Jean-Philppe Blondel’s books are especially praised by critics for their charm and smoothly-shaped prose.
In more pedantic hands, Little Dancer Aged Fourteen could easily have been a tedious and frustrating read. Instead, despite the dense and ultimately inconclusive source material, the book is continuously fascinating.
Despite its serious treatment of surreal art, Monsters & Myths is a real delight.
Life, Death & Revelry explores the aura of the Farnese Sarcophagus from several points of view, including those of the conservators who recently cleaned it of decades of accumulated grime.
To modern sensibilities, Frederic Edwin Church’s field sketches and early studies, with their virtuoso spontaneity and unmediated naturalism, may have more appeal than his epic paintings.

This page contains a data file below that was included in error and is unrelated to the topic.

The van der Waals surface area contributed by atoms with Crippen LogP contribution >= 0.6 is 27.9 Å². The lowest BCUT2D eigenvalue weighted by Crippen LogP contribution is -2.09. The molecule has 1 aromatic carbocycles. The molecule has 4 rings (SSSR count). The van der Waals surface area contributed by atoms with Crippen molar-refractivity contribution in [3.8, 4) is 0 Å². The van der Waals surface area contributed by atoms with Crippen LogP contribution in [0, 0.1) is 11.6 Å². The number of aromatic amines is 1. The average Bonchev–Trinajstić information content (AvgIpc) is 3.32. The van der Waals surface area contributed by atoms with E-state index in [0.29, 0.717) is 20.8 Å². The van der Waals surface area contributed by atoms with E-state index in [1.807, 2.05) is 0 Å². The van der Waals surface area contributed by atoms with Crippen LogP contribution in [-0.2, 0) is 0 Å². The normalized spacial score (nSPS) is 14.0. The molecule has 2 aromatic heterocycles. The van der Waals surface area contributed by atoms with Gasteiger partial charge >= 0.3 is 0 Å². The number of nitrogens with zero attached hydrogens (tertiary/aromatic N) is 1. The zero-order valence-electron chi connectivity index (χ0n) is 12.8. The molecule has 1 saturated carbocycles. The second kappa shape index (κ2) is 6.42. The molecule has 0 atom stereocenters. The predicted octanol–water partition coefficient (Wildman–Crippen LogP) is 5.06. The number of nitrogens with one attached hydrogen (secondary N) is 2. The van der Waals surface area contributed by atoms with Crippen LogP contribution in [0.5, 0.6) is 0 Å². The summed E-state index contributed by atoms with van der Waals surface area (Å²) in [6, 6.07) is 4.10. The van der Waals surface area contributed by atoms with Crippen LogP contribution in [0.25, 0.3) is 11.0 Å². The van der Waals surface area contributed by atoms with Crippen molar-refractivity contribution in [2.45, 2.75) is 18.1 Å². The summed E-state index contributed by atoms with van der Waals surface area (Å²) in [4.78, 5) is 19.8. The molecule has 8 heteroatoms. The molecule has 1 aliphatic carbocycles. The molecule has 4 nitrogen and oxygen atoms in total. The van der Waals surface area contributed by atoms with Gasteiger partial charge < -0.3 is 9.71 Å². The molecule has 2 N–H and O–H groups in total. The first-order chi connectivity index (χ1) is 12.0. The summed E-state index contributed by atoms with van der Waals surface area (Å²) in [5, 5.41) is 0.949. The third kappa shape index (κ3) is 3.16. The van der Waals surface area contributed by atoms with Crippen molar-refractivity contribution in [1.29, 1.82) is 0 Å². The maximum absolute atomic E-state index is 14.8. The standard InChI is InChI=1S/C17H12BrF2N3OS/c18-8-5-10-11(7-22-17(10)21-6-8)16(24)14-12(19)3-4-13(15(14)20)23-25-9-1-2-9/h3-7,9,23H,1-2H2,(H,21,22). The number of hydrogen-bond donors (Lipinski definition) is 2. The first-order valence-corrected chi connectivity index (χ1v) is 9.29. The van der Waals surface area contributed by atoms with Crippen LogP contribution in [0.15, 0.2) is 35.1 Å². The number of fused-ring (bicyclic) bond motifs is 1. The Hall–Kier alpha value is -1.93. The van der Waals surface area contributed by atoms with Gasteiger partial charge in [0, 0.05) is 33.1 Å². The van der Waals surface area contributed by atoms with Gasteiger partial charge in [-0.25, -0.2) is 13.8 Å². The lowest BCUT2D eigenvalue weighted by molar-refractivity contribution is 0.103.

Mary Lee Bendolph’s designs are stunning works of contemporary design, lacking any taint of provincialism, with as much visual sophistication as you would find in any New York gallery.
The delightful Wadsworth installation is a fitting setting for the beloved artist and illustrator and the work he himself loved.
There are no angels in Mark Rothko’s work: only the ascendancy of glorious color.
Nothing of value, it seems, was out of the reach of J. Pierpont Morgan’s acquisitive grasp.
The premise of the show, and especially the catalogue, is to put Corita Kent her rightful place in the pantheon of major American Pop artists